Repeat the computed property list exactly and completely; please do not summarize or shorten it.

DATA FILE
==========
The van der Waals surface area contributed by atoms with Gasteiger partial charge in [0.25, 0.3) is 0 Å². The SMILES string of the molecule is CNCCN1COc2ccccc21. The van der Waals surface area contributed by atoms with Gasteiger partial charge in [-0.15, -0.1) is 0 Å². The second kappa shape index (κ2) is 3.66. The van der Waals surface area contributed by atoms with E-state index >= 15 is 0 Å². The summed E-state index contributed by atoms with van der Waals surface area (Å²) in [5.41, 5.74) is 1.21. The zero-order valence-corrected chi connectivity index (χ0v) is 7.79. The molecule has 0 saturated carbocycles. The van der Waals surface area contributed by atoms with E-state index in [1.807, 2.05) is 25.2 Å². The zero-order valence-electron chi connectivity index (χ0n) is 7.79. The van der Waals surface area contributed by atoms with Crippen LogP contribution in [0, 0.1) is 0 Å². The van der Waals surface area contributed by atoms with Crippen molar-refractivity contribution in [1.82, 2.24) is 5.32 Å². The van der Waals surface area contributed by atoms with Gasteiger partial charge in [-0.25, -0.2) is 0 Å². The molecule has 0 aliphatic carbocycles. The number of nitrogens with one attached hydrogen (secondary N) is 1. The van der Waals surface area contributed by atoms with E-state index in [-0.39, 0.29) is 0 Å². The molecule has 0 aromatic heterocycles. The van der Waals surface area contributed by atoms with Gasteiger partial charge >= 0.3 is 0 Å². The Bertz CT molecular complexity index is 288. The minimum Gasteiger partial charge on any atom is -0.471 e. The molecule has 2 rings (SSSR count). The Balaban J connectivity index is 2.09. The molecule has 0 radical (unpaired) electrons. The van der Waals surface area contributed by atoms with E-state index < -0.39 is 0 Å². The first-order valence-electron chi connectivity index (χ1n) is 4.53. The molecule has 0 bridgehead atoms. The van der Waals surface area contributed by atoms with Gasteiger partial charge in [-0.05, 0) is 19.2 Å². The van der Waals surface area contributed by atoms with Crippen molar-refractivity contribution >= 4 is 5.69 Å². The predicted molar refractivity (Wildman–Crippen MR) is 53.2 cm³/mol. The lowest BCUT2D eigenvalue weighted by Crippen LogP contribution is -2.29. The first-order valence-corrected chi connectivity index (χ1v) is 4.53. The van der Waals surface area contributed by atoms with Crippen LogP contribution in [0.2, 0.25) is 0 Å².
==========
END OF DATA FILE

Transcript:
The van der Waals surface area contributed by atoms with Gasteiger partial charge in [0.25, 0.3) is 0 Å². The SMILES string of the molecule is CNCCN1COc2ccccc21. The van der Waals surface area contributed by atoms with Gasteiger partial charge in [-0.15, -0.1) is 0 Å². The second kappa shape index (κ2) is 3.66. The van der Waals surface area contributed by atoms with E-state index >= 15 is 0 Å². The summed E-state index contributed by atoms with van der Waals surface area (Å²) in [5.41, 5.74) is 1.21. The zero-order valence-corrected chi connectivity index (χ0v) is 7.79. The molecule has 0 saturated carbocycles. The van der Waals surface area contributed by atoms with E-state index in [1.807, 2.05) is 25.2 Å². The zero-order valence-electron chi connectivity index (χ0n) is 7.79. The van der Waals surface area contributed by atoms with Crippen LogP contribution in [0, 0.1) is 0 Å². The van der Waals surface area contributed by atoms with Crippen molar-refractivity contribution in [1.82, 2.24) is 5.32 Å². The van der Waals surface area contributed by atoms with Gasteiger partial charge in [-0.25, -0.2) is 0 Å². The molecule has 0 aliphatic carbocycles. The number of nitrogens with one attached hydrogen (secondary N) is 1. The van der Waals surface area contributed by atoms with E-state index in [-0.39, 0.29) is 0 Å². The molecule has 0 aromatic heterocycles. The van der Waals surface area contributed by atoms with Gasteiger partial charge >= 0.3 is 0 Å². The Bertz CT molecular complexity index is 288. The minimum Gasteiger partial charge on any atom is -0.471 e. The molecule has 2 rings (SSSR count). The Balaban J connectivity index is 2.09. The molecule has 0 radical (unpaired) electrons. The van der Waals surface area contributed by atoms with E-state index < -0.39 is 0 Å². The first-order valence-electron chi connectivity index (χ1n) is 4.53. The molecule has 0 bridgehead atoms. The van der Waals surface area contributed by atoms with Gasteiger partial charge in [-0.05, 0) is 19.2 Å². The van der Waals surface area contributed by atoms with Crippen molar-refractivity contribution >= 4 is 5.69 Å². The predicted molar refractivity (Wildman–Crippen MR) is 53.2 cm³/mol. The lowest BCUT2D eigenvalue weighted by Crippen LogP contribution is -2.29. The first-order valence-corrected chi connectivity index (χ1v) is 4.53. The van der Waals surface area contributed by atoms with Crippen LogP contribution in [0.2, 0.25) is 0 Å².